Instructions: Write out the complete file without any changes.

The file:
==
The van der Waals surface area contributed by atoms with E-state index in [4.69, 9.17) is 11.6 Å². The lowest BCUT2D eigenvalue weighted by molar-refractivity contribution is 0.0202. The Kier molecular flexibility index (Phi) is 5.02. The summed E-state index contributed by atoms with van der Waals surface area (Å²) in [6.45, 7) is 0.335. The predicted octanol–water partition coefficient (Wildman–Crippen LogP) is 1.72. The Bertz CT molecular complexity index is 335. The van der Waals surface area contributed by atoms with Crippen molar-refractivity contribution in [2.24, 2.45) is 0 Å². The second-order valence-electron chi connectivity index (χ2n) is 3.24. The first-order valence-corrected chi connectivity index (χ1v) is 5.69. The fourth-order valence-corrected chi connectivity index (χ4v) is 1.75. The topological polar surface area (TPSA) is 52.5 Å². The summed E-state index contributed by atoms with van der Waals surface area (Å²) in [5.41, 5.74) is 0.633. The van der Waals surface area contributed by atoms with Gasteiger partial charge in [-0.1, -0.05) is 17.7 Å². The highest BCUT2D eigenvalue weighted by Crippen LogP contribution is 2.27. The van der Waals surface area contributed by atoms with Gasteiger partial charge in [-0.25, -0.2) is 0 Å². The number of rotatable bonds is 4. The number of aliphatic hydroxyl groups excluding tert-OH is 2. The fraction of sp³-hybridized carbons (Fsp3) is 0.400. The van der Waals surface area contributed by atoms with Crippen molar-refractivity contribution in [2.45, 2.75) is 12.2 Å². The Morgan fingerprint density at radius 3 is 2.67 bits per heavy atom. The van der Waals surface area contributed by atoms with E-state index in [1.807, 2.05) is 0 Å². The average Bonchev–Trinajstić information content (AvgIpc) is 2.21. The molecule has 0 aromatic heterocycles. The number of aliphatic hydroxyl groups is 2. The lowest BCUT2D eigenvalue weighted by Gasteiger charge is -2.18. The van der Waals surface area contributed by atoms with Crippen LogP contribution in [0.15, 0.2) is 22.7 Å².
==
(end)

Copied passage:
The van der Waals surface area contributed by atoms with E-state index in [4.69, 9.17) is 11.6 Å². The lowest BCUT2D eigenvalue weighted by molar-refractivity contribution is 0.0202. The Kier molecular flexibility index (Phi) is 5.02. The summed E-state index contributed by atoms with van der Waals surface area (Å²) in [6.45, 7) is 0.335. The predicted octanol–water partition coefficient (Wildman–Crippen LogP) is 1.72. The Bertz CT molecular complexity index is 335. The van der Waals surface area contributed by atoms with Crippen molar-refractivity contribution in [2.24, 2.45) is 0 Å². The second-order valence-electron chi connectivity index (χ2n) is 3.24. The first-order valence-corrected chi connectivity index (χ1v) is 5.69. The fourth-order valence-corrected chi connectivity index (χ4v) is 1.75. The topological polar surface area (TPSA) is 52.5 Å². The summed E-state index contributed by atoms with van der Waals surface area (Å²) in [5.41, 5.74) is 0.633. The van der Waals surface area contributed by atoms with Gasteiger partial charge in [-0.1, -0.05) is 17.7 Å². The highest BCUT2D eigenvalue weighted by Crippen LogP contribution is 2.27. The van der Waals surface area contributed by atoms with Gasteiger partial charge in [-0.25, -0.2) is 0 Å². The number of rotatable bonds is 4. The number of aliphatic hydroxyl groups excluding tert-OH is 2. The fraction of sp³-hybridized carbons (Fsp3) is 0.400. The van der Waals surface area contributed by atoms with Crippen molar-refractivity contribution in [2.45, 2.75) is 12.2 Å². The Morgan fingerprint density at radius 3 is 2.67 bits per heavy atom. The van der Waals surface area contributed by atoms with E-state index in [1.807, 2.05) is 0 Å². The average Bonchev–Trinajstić information content (AvgIpc) is 2.21. The molecule has 0 aromatic heterocycles. The number of aliphatic hydroxyl groups is 2. The lowest BCUT2D eigenvalue weighted by Gasteiger charge is -2.18. The van der Waals surface area contributed by atoms with Crippen LogP contribution in [0.15, 0.2) is 22.7 Å².